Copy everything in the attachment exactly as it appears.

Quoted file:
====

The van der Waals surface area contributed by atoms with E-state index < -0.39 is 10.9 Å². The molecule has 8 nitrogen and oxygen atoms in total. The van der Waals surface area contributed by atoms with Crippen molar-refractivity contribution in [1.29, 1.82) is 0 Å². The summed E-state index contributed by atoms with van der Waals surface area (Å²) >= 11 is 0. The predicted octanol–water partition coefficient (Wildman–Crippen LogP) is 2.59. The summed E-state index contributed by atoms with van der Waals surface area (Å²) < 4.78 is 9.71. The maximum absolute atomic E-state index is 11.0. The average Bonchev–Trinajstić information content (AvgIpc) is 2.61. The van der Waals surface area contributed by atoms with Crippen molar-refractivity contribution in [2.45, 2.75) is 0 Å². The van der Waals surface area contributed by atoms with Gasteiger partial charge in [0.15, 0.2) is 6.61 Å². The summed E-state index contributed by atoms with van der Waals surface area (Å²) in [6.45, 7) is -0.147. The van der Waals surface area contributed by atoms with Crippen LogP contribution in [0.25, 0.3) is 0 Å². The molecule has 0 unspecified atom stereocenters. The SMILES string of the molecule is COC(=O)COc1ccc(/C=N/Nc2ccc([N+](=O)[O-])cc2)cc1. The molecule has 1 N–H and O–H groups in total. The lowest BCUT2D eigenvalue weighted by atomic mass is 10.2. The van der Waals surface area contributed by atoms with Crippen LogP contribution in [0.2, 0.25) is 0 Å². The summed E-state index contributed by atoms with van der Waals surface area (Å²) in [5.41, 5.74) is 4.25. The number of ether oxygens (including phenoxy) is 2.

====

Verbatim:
The van der Waals surface area contributed by atoms with E-state index < -0.39 is 10.9 Å². The molecule has 8 nitrogen and oxygen atoms in total. The van der Waals surface area contributed by atoms with Crippen molar-refractivity contribution in [1.29, 1.82) is 0 Å². The summed E-state index contributed by atoms with van der Waals surface area (Å²) >= 11 is 0. The predicted octanol–water partition coefficient (Wildman–Crippen LogP) is 2.59. The summed E-state index contributed by atoms with van der Waals surface area (Å²) < 4.78 is 9.71. The maximum absolute atomic E-state index is 11.0. The average Bonchev–Trinajstić information content (AvgIpc) is 2.61. The van der Waals surface area contributed by atoms with Crippen molar-refractivity contribution in [2.45, 2.75) is 0 Å². The van der Waals surface area contributed by atoms with Gasteiger partial charge in [0.15, 0.2) is 6.61 Å². The summed E-state index contributed by atoms with van der Waals surface area (Å²) in [6.45, 7) is -0.147. The van der Waals surface area contributed by atoms with Crippen LogP contribution in [0.25, 0.3) is 0 Å². The molecule has 0 unspecified atom stereocenters. The SMILES string of the molecule is COC(=O)COc1ccc(/C=N/Nc2ccc([N+](=O)[O-])cc2)cc1. The molecule has 1 N–H and O–H groups in total. The lowest BCUT2D eigenvalue weighted by atomic mass is 10.2. The van der Waals surface area contributed by atoms with Crippen LogP contribution in [0.2, 0.25) is 0 Å². The summed E-state index contributed by atoms with van der Waals surface area (Å²) in [5.41, 5.74) is 4.25. The number of ether oxygens (including phenoxy) is 2.